· We hope that errors are normally distributed; but errors may be heterogeneous (unequal variance), may be correlated, and/or may not be normally distributed. The last defect is less serious than the first two because even if the errors are not normal, the parameters will tend to normality due to the power of the central limit theorem [A]. With larger datasets, normality of the data is not much of a problem.
· The structural part of y = aX+c model may be incorrect. The model we use may come from different sources:
o Physical theory may suggest a model; for example, Hooke’s law says that the extension of a spring is proportional to the weight attached. Models like these usually arise in the physical sciences and engineering.
o Experience with past data; similar data used in the past was modeled in a particular way. It’s natural to see if the same model will work the current data. Models like these usually arise in the social sciences.
o No prior idea  the model comes from an exploration of the data itself.
Confidence in the conclusions from a model declines as we progress through these. Models that derive directly from physical theory are relatively uncommon so that usually the linear model can only be regarded as an approximation to a reality, which is very complex. Most statistical theory rests on the assumption that the model is correct. In practice, the best one can hope for is that the model is a fair representation of reality. A model can be no more than a good portrait [2].
Rescaling of X and Y and Ridge regression
When we want to rescale the X and Y values?  When we want to make comparisons between predictors; predictors of similar magnitude are easier to compare; a change of units might aid interpretability; numerical stability is enhanced when all the predictors are on a similar scale.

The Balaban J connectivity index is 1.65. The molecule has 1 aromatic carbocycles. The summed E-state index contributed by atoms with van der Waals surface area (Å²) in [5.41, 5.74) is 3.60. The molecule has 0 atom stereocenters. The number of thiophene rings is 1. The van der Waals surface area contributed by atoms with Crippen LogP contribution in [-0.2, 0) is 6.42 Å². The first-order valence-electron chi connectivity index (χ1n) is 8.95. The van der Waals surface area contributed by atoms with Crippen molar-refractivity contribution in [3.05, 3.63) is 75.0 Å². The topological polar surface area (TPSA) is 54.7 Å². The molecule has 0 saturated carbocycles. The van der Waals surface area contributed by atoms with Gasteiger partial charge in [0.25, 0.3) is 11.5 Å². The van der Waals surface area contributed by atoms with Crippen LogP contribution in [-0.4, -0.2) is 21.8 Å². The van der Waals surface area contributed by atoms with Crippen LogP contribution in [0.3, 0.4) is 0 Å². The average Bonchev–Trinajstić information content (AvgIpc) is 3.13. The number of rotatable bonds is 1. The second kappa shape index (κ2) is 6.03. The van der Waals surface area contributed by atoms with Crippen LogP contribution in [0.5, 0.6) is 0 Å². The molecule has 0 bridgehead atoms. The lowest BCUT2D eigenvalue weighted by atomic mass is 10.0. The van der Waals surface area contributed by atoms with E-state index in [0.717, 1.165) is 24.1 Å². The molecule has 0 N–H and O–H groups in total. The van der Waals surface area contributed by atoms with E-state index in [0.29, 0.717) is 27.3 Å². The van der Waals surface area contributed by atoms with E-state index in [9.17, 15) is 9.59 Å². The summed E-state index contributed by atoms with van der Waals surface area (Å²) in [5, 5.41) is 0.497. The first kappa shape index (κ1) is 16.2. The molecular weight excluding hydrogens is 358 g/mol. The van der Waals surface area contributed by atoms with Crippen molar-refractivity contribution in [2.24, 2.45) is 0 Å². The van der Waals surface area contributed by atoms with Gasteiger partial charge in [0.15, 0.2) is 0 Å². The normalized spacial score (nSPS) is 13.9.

Rescaling X and Y leaves the t, F tests and r^{2} unchanged, and obtained new parameters are linear in rescaling. We already prove this for r^{2}.
Ridge regression makes the assumption that the regression coefficients (after normalization) are not likely to be very large.
Let us go back to our model (2) rewritten in term of estimator and to be estimate. Then our estimator Ê and our to be estimated E are:
Ê(X,Y) = aX + bY + c, E(X,Y) = 0, Ê estimator of E 
(48) 
The sum function S from (3) became:
S = ∑(E(X,Y)Ê(X,Y))^{2} = ∑(ax_{i}+by_{i}+c)^{2} 
(49) 
The sum S can be averaged, when are called meansquarederror, MSE:
MSE = M((E(X,Y)Ê(X,Y))^{2}) 
(50) 
Let us assign another value to MSE:
MSE = (E(X,Y)M(Ê(X,Y)))^{2} + M((Ê(X,Y)M(Ê(X,Y)))^{2}) 
(51) 
The formulas (50) and (51) are equivalent only if E(X,Y) is assumed to be constant (independent of X and Y).
In formula (51) two interesting terms appears [3]:
bias = (E(X,Y)M(Ê(X,Y)))^{2}, variance = M((Ê(X,Y)M(Ê(X,Y)))^{2}) 
(52) 
Note that occurs (53) and then model is unbiased.
if E(X,Y) = M(Ê(X,Y)) for all (X,Y) pairs Û bias = 0 
(53) 
So, in the classifying of (53) our linear models can be splitted into biased (such as (28), (29), (30), (8.0), and (8.3)) and unbiased (such as (24), (8.1), (8.2), (37), and (3839)).
Let us rewrite (52) using (49):
bias = (aM(X)+bM(Y)+c)^{2}, variance = M((a(XM(X))+b(YM(Y)))^{2}) 
(54) 
So, the bias occurs when (M(X),M(Y)) Ï aX+bY+c = 0. However, an unbiased model may still have a large meansquarederror if Ê(X,Y) it has a large variance. This will be the case if Ê(X,Y) is highly sensitive to the peculiarities (such as noise and the choice of sample points) of each particular training set and it is this sensitivity which causes regression problems to be illposed in the Tikhonov [4] sense. Often, however, the variance can be significantly reduced by deliberately introducing a small amount of bias so that the net effect is a reduction in meansquarederror. This is the job of Ridge regression [5], a method for solving badly conditioned linear regression problems.
Bad conditioning means numerical difficulties in performing the matrix inverse necessary to obtain the variance matrix. It is also a symptom of an illposed regression problem in Tikhonov's sense and Hoerl & Kennard's method was in fact a crude form of regularization, known now as zeroorder regularization [6].
Introducing bias is equivalent to restricting the range of functions for which a model can account. Typically, this is achieved by removing degrees of freedom. Examples would be lowering the order of a polynomial or reducing the number of weights in a neural network. Ridge regression does not explicitly remove degrees of freedom but instead reduces the effective number of parameters. The resulting loss of flexibility makes the model less sensitive. A convenient, if somewhat arbitrary, method of restricting the flexibility of linear models is to augment the sumsquarederror with a term, which penalizes large weights,